18. 18. Figure 1: An overview of the mechanism and scale of the greenhouse effect Figure . The diagram illustrates the process Some solar radiation is Radiation escapes the of warming which is reflected by the atmosphere atmosphere into driven by incoming and the Earth’s surface space solar radiation which is trapped by the atmospheric greenhouse gases. Solar radiation passes through GREENHOUSE GASES the atmosphere Greenhouse gases trap and reflect infrared radiation back to Earth, causing the Some solar energy is Some of the energy ‘greenhouse effect’ absorbed by the is given out as Earth’s surface infrared radiation to rise between 2°C – 4.5°C by 2100, by between 0.4°C to °C by 030 and with extremely serious implications between °C to 6°C by 070 (Preston for the global environment, society Jones 006) (Figure 4). and economy (IPCC 007a; Stern 006; Houghton 004). According to the Australian Greenhouse Office (AGO), climate change will place Climate Change in Australia considerable strain on Australia’s coastal communities including sea The past century has seen Australia level rise and increased storm surges, experience an average warming of changes to marine and coastal 0.7°C and a significant reduction of biodiversity and changes to fisheries coastal precipitation that is reducing (Voice et al. 006). the water supplies of our urban settlements and agricultural regions Relevant impacts for Australia, based (Preston Jones 006). This warming on a range of research include: trend is set to continue with predictions that relative to 990 levels, average • Reduced urban water supplies or Australian temperatures could increase increased costs (CSiRO 2006). 3 Towards a High-Bandwidth, Low-Carbon Future Climate Risk
  19. 19. Figure 2: The complexity of interactions that influence climate change and Figure . The climate its impacts change processes and risks are part of a complex interaction with human activities and the physical dynamics that define the global climate itself (UNEP/GRID-Arendal 006). Soucrce: UNEP/GRID Arendal 006 4 Towards a High-Bandwidth, Low-Carbon Future Climate Risk
  20. 20. Figure 3: The changing global average temperatures since 1850 Figure 3. There is a discernable increase in global temperatures since 900 as the black line with multi-year 0.6 smoothing shows (Brohan et al. 006). 0.4 Temperature 0.2 anomaly (oC) 0.0 - 0.2 - 0.4 - 0.6 1860 1880 1900 1920 1940 1960 1980 2000 Year • Rural and agricultural community • Destabilisation and regional conflict economic dislocation (nelson 2006). in the Pacific including mobilisation of environmental refugees • increase in extreme weather events (Edwards 1999). (CSiRO 2006). What Does ‘Avoiding Dangerous • Sea level rise and storm surge Climate Change’ Actually Mean? impacts on coastal settlements (Church 2006). The latest IPCC report suggests that atmospheric CO concentration alone • A southerly movement of mosquito- (i.e. not including other gases) has borne diseases including Ross River increased from pre-industrial levels Fever (Lyth 2006). of 80 parts per million (ppm) to 380 ppm in 005, which “exceeds by far the • Disruption of food security (Preston natural range over the last 650,000 years 2006). (80 to 300 ppm) as determined from ice cores.” (IPCC WGI SPM 007). • Loss of biodiversity including extinction of endemic species The term ‘dangerous’ climate change (Williams 2005). was introduced in the 99 United Nations Convention on Climate • Reduced ecosystem services Change (UNFCCC), from which the including water quality and Kyoto Protocol was born. It calls for availability; and decreased natural stabilisation of greenhouse gases to: pollination of crops (Houghton 2004; Pittock 2005; Flannery 2005). “prevent dangerous anthropogenic 5 Towards a High-Bandwidth, Low-Carbon Future Climate Risk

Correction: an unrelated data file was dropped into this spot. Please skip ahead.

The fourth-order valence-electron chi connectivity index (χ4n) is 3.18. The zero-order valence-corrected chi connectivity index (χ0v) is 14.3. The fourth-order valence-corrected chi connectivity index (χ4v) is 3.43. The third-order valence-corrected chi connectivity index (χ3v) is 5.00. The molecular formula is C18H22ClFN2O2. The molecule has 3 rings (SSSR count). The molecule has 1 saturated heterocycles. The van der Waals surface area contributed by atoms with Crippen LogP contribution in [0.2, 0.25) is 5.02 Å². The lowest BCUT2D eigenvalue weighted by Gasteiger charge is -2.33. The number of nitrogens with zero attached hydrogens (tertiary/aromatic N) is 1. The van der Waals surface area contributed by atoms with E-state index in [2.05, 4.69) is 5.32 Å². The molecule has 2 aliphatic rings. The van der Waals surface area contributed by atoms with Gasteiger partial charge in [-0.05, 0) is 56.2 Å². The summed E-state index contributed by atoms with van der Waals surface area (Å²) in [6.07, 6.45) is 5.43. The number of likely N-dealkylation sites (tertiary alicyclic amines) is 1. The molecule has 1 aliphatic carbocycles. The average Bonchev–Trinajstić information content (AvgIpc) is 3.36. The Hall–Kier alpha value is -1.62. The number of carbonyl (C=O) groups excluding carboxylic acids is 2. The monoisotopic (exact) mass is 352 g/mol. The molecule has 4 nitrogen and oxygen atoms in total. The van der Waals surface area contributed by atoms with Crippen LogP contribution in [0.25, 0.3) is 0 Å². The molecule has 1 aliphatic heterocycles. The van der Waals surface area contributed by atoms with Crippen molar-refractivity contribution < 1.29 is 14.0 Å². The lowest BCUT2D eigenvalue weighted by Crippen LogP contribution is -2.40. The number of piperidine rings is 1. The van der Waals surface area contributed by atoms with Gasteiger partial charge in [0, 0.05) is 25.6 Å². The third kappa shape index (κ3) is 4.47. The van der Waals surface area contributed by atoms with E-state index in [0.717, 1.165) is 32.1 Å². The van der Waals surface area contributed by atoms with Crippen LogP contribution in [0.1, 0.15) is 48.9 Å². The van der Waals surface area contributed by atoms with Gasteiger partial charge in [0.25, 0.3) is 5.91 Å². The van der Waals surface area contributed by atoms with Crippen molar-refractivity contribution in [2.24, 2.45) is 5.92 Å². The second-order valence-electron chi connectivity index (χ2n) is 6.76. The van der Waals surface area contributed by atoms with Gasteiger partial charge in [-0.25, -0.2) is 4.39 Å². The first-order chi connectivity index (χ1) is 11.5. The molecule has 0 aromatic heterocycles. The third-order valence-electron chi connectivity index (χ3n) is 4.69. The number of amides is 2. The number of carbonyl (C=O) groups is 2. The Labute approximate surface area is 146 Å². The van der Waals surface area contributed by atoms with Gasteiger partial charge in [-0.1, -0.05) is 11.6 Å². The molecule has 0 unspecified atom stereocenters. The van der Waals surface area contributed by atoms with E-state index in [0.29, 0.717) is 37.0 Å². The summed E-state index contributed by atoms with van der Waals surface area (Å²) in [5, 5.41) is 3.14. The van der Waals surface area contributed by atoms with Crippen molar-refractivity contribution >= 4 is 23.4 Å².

21. 21. Figure 4: Forecast average temperature increases in Australia Figure 4. The changing mean temperatures around Australia based on modelling by the CSIRO. 2030 2070 0 1 2 3 4 5 6 0 1 2 3 4 5 6 Temperature Temperature increase (oC) increase (oC) interference with the climate system.… the UNFCCC to prevent dangerous Such a level should be achieved within a anthropogenic interference with time frame sufficient: the climate system, overall global temperature increase should not • to allow ecosystems to adapt exceed ºC above pre-industrial levels” naturally to climate change; (European Council 004). • to ensure that food production is not Understanding Emission Cuts threatened, and; There is a general The recent IPCC statement on emissions agreement that • to enable economic development to abatement potential concludes that dangerous changes proceed in a sustainable manner”. temperatures could be stabilised below will occur with .4 oC provided that emissions stop warming in the (UNFCCC 99) increasing by 05 and are then reduced vicinity of 2oC above by between 60-95% by 050 (IPCC pre-industrial The UNFCCC and IPCC refer to, but WGIII 007). This is the first time that levels. do not define, ‘dangerous climate scientists and governments, through change’. There is a general agreement the IPCC, have nominated a deadline that dangerous changes will occur with beyond which emissions cannot warming in the vicinity of oC above pre- continue to grow if certain levels of industrial levels. climate change are to be averted. The European Union has formally Greenhouse gas emissions accumulate resolved that: in the global atmosphere and will therefore have to be managed by “to meet the ultimate objective of international agreement. However, Converted from the range 50-85% relative to levels in the year 000, and assuming that global emissions have increase by approximately 0% between 000 and 007 6 Towards a High-Bandwidth, Low-Carbon Future Climate Risk